And the reason that the Pasuk juxtaposes this phrase to the Din of somebody who strikes a man and kills him, is to teach us that, due to the principle 'Kam leih be'de'rabah mineih' (a person receives the stricter of two punishments but not both), the culprit is sentenced to death, but is exempt from paying any damages that he may have caused with the same stroke.
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AND THEIR MEANING
(Adapted from the Seifer ha'Chinuch)
Please bear in mnd that the rulings in this article
reflect the opinion of the Seifer ha'Chinuch
and are not necessarily Halachah.
Not to Eat the Meat of an Olah
It is forbidden to eat any part of the flesh of an Olah as the Pasuk writes in Parshas Re'ei (12:17) "You are not permitted to eat … or any Neder (Korban) that you made". The Gemara in Makos (17a) explains that "Nedorecho" refers to a Korban Olah, and that the Pasuk is coming to teach us that anybody who eats a (k'zayis of) Olah, both before its blood has been sprinkled and afterwards, both within the hangings of the Courtyard and outside, has transgressed a La'av. Chazal also say that this La'av serves as a warning to whoever benefits from Kodshim (known as Me'ilah). The author has already discussed the details of Korbanos, and what is to be gained by burning animals in Hashem's Great House, in Parshas Terumah (in Mitzvah 95 - the Mitzvah to build the Beis-Hamikdash). The Prohibition of not eating from them (Burnt-Offerings) but only to burn them is for the same reason; it is a Mitzvah that is confined to a Korban Olah, whose Mitzvah is specifically to be burned. And included in the Mitzvah is the prohibition of deriving any benefit (other than what the Torah prescribes) from all Kodshim, as the author explained.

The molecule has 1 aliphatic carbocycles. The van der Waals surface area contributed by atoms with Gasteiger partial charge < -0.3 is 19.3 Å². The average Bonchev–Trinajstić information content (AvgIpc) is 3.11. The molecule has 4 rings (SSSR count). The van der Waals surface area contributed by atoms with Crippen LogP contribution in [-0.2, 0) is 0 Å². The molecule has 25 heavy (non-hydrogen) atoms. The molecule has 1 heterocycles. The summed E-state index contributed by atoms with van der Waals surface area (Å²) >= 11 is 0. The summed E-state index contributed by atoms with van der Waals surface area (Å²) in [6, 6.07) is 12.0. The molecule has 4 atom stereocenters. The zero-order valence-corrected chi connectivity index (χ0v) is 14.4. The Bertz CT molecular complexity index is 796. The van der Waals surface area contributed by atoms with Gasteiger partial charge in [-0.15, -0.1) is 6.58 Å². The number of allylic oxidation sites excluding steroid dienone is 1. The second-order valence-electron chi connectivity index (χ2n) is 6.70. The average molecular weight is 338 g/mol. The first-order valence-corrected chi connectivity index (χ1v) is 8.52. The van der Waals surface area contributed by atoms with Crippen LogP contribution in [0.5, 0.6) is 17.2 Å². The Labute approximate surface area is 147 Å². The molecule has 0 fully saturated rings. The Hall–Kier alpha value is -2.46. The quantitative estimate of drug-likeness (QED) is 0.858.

The Dinim of the Mitzvah are discussed in Maseches Me'ilah and in other places in Seider Kodshim.
This Isur applies everywhere and at all times, to both men and women; even somebody who declares an animal an Olah nowadays is forbidden to eat from it. Whoever contravenes it and eats meat from an animal that has been declared an Olah or from any other Kodshim animal has been Mo'el and is subject to Malkos for doing so be'Meizid (on purpose), provided there are witnesses and warning present when he transgressed, as is well-known. In the event that he transgressed be'Shogeg (inadvertently), then he is obligated to bring a Korban Me'ilah (an Asham), and to return what he ate and to add a fifth, as is explained in Masechta Me'ilah.